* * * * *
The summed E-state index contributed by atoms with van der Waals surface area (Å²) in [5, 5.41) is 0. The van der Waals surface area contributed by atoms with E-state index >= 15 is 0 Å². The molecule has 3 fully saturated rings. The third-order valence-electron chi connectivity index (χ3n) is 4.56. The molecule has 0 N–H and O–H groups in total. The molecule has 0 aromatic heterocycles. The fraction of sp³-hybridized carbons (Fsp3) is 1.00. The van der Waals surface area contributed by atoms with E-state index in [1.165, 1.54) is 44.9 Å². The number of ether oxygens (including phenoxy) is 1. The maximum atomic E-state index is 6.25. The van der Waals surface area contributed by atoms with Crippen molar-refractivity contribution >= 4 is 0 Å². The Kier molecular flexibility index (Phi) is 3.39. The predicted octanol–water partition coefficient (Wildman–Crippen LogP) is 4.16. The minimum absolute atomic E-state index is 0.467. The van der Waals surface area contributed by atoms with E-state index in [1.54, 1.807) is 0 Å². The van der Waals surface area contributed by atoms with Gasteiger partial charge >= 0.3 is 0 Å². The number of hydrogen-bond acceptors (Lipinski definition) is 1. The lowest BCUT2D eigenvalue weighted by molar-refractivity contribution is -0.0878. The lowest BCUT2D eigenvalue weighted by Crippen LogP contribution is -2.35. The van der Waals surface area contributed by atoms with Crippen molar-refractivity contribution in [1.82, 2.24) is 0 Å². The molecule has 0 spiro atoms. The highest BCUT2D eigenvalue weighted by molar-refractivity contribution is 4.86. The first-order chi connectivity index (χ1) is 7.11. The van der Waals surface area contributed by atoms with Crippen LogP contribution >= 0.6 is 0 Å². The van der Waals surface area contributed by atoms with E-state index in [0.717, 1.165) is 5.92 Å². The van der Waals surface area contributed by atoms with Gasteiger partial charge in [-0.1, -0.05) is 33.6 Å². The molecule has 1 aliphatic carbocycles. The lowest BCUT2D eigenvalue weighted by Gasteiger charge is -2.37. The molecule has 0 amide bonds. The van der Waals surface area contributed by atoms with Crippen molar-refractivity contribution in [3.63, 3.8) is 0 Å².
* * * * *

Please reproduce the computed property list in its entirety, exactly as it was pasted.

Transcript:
The summed E-state index contributed by atoms with van der Waals surface area (Å²) in [5, 5.41) is 0. The van der Waals surface area contributed by atoms with E-state index >= 15 is 0 Å². The molecule has 3 fully saturated rings. The third-order valence-electron chi connectivity index (χ3n) is 4.56. The molecule has 0 N–H and O–H groups in total. The molecule has 0 aromatic heterocycles. The fraction of sp³-hybridized carbons (Fsp3) is 1.00. The van der Waals surface area contributed by atoms with E-state index in [1.165, 1.54) is 44.9 Å². The number of ether oxygens (including phenoxy) is 1. The maximum atomic E-state index is 6.25. The van der Waals surface area contributed by atoms with Crippen molar-refractivity contribution >= 4 is 0 Å². The Kier molecular flexibility index (Phi) is 3.39. The predicted octanol–water partition coefficient (Wildman–Crippen LogP) is 4.16. The minimum absolute atomic E-state index is 0.467. The van der Waals surface area contributed by atoms with E-state index in [1.54, 1.807) is 0 Å². The van der Waals surface area contributed by atoms with Gasteiger partial charge >= 0.3 is 0 Å². The number of hydrogen-bond acceptors (Lipinski definition) is 1. The lowest BCUT2D eigenvalue weighted by molar-refractivity contribution is -0.0878. The lowest BCUT2D eigenvalue weighted by Crippen LogP contribution is -2.35. The van der Waals surface area contributed by atoms with Crippen molar-refractivity contribution in [1.82, 2.24) is 0 Å². The molecule has 0 spiro atoms. The highest BCUT2D eigenvalue weighted by molar-refractivity contribution is 4.86. The first-order chi connectivity index (χ1) is 7.11. The van der Waals surface area contributed by atoms with Crippen LogP contribution >= 0.6 is 0 Å². The van der Waals surface area contributed by atoms with E-state index in [0.717, 1.165) is 5.92 Å². The van der Waals surface area contributed by atoms with Gasteiger partial charge in [-0.1, -0.05) is 33.6 Å². The molecule has 1 aliphatic carbocycles. The lowest BCUT2D eigenvalue weighted by Gasteiger charge is -2.37. The molecule has 0 amide bonds. The van der Waals surface area contributed by atoms with Crippen molar-refractivity contribution in [3.63, 3.8) is 0 Å².